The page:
>         no alternative to capitalism and that we have therefore come
>         to the end of history. Interestingly enough, the first strong
>         signals that the forces of the left may be feeling immune to
>         the virus of neoliberalism have come from Ecuador. Let’s see.
>         The Ecuador debate is being strongly influenced by the
>         undermining of the left’s imaginary in the wake of Rafael
>         Correa’s centralism and technocratism. More than any other
>         left-wing political leader of the 2000s, Correa conceived of
>         the left as a sovereignist, top-down, centralist and
>         monocultural anti-imperialist project, committed to social
>         redistribution, but conservative with regard to women’s
>         reproductive rights and averse to any constructive dialogue
>         with organized civil society. This period coincided with a
>         phase of renewed creativity on the part of the forces of the
>         left, which in turn resulted from several factors, among which
>         I would highlight the end of the Soviet bloc and the emergence
>         of new political subjects, notably women, indigenous peoples,
>         peasants, the ecological movements, and the World Social Forum.
>         The whole idea of alternatives gained new life with these
>         changes and was further boosted by the political Constitutions
>         of Ecuador (2008) and Bolivia (2009), which pointed the way to
>         a plurinational refounding of the State and to alternatives to
>         capitalist development based on the philosophies and practices
>         of indigenous peoples. Although still unsure about where their
>         struggles were ultimately headed, the new lefts seemed certain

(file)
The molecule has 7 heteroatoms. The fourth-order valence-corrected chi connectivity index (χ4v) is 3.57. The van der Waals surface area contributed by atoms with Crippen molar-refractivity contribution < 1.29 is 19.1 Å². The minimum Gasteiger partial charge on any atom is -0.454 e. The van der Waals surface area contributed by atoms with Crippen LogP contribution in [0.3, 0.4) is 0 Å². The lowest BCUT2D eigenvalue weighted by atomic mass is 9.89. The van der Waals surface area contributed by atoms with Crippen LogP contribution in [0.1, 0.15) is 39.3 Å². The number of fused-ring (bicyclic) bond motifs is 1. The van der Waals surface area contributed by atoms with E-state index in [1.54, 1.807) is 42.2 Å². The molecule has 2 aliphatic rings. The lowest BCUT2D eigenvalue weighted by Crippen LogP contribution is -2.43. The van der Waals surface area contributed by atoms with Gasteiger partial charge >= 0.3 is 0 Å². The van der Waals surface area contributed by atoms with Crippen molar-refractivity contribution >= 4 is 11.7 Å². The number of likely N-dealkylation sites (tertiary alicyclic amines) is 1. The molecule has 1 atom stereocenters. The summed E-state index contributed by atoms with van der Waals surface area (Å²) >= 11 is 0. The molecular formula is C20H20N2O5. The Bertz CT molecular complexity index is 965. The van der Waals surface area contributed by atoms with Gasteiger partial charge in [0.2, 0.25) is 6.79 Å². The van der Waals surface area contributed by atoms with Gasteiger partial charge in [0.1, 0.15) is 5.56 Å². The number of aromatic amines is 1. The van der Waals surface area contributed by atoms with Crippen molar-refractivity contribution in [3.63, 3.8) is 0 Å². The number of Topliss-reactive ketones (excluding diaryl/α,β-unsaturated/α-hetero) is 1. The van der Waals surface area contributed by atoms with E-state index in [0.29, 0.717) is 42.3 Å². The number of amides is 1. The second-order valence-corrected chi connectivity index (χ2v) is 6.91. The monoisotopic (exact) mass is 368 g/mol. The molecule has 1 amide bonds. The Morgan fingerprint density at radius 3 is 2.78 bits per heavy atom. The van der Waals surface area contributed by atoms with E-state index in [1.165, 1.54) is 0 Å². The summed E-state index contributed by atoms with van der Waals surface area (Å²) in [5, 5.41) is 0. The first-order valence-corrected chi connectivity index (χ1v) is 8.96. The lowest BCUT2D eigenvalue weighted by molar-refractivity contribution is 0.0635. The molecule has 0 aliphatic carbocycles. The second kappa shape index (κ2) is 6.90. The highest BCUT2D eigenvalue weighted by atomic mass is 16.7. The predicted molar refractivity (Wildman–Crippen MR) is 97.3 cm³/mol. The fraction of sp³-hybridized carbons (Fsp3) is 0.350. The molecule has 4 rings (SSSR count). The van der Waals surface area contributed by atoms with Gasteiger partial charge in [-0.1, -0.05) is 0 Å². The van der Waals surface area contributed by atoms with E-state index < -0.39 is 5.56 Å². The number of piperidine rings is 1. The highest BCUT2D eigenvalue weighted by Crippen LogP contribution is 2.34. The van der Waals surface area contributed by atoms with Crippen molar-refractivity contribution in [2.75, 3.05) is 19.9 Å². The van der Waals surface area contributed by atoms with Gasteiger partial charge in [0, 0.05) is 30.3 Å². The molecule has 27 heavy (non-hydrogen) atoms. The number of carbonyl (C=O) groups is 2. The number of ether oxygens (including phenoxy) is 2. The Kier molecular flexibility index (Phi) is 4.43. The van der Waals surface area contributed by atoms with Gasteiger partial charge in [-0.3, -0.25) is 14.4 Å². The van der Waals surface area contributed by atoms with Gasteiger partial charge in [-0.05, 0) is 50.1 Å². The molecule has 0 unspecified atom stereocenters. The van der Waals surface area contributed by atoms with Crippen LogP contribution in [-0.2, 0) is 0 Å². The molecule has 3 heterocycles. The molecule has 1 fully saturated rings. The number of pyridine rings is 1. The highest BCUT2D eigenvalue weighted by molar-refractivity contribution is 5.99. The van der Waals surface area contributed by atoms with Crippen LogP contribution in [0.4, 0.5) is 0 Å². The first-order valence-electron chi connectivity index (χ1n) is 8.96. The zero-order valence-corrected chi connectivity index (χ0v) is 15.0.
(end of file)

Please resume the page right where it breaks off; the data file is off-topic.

>         that they would necessarily involve broad processes of
>         democratic participation, the recognition of ethnocultural
>         diversity and of the rights of nature, the plurinational
>         refounding of the State, and the fight against colonialism and
>         patriarchalism. Thus, the anti-capitalist struggle – with its
>         demand for, at the very least, better social redistribution –
>         became articulated with the struggle against colonialism
>         (including racism, ethno-racial discrimination, land
>         concentration, the expulsion of native and peasant peoples,
>         xenophobia, and the monoculture of scientific knowledge) and
>         patriarchy (hetero-sexual domination, domestic violence and
>         feminicide).
>         In view of the discrepancy between Correa’s governance and the
>         changes in the forces of the left and the indigenous movement,
>         frustration mounted and is very much alive, as we can see.
>         Hence my next perplexity.
>         /*4. Who is Rafael Correa anyway? */
>         Had Correa been only, and for all Ecuadorians, the leader I
>         have just described, is it even imaginable that the candidate
>         with the most votes would be the one who claims his legacy? Of
>         course not. Because Correa’s administration had many other
>         dimensions that, although played down by certain sectors of